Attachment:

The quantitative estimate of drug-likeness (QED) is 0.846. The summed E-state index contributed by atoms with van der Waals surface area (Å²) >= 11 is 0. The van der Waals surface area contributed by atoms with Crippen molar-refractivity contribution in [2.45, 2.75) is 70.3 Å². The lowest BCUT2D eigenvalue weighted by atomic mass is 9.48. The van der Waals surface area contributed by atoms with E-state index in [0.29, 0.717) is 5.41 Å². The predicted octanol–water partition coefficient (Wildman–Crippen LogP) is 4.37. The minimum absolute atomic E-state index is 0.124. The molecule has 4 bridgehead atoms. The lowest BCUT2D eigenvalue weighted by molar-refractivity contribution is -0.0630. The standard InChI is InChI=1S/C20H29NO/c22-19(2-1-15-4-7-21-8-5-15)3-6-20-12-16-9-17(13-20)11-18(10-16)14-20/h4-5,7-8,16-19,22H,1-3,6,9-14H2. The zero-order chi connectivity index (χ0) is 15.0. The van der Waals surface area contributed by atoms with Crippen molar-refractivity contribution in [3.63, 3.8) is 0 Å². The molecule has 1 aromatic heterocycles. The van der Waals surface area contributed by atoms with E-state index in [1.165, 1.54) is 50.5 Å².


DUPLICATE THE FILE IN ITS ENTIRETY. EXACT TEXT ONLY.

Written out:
The quantitative estimate of drug-likeness (QED) is 0.846. The summed E-state index contributed by atoms with van der Waals surface area (Å²) >= 11 is 0. The van der Waals surface area contributed by atoms with Crippen molar-refractivity contribution in [2.45, 2.75) is 70.3 Å². The lowest BCUT2D eigenvalue weighted by atomic mass is 9.48. The van der Waals surface area contributed by atoms with E-state index in [0.29, 0.717) is 5.41 Å². The predicted octanol–water partition coefficient (Wildman–Crippen LogP) is 4.37. The minimum absolute atomic E-state index is 0.124. The molecule has 4 bridgehead atoms. The lowest BCUT2D eigenvalue weighted by molar-refractivity contribution is -0.0630. The standard InChI is InChI=1S/C20H29NO/c22-19(2-1-15-4-7-21-8-5-15)3-6-20-12-16-9-17(13-20)11-18(10-16)14-20/h4-5,7-8,16-19,22H,1-3,6,9-14H2. The zero-order chi connectivity index (χ0) is 15.0. The van der Waals surface area contributed by atoms with Crippen molar-refractivity contribution in [3.63, 3.8) is 0 Å². The molecule has 1 aromatic heterocycles. The van der Waals surface area contributed by atoms with E-state index in [1.165, 1.54) is 50.5 Å².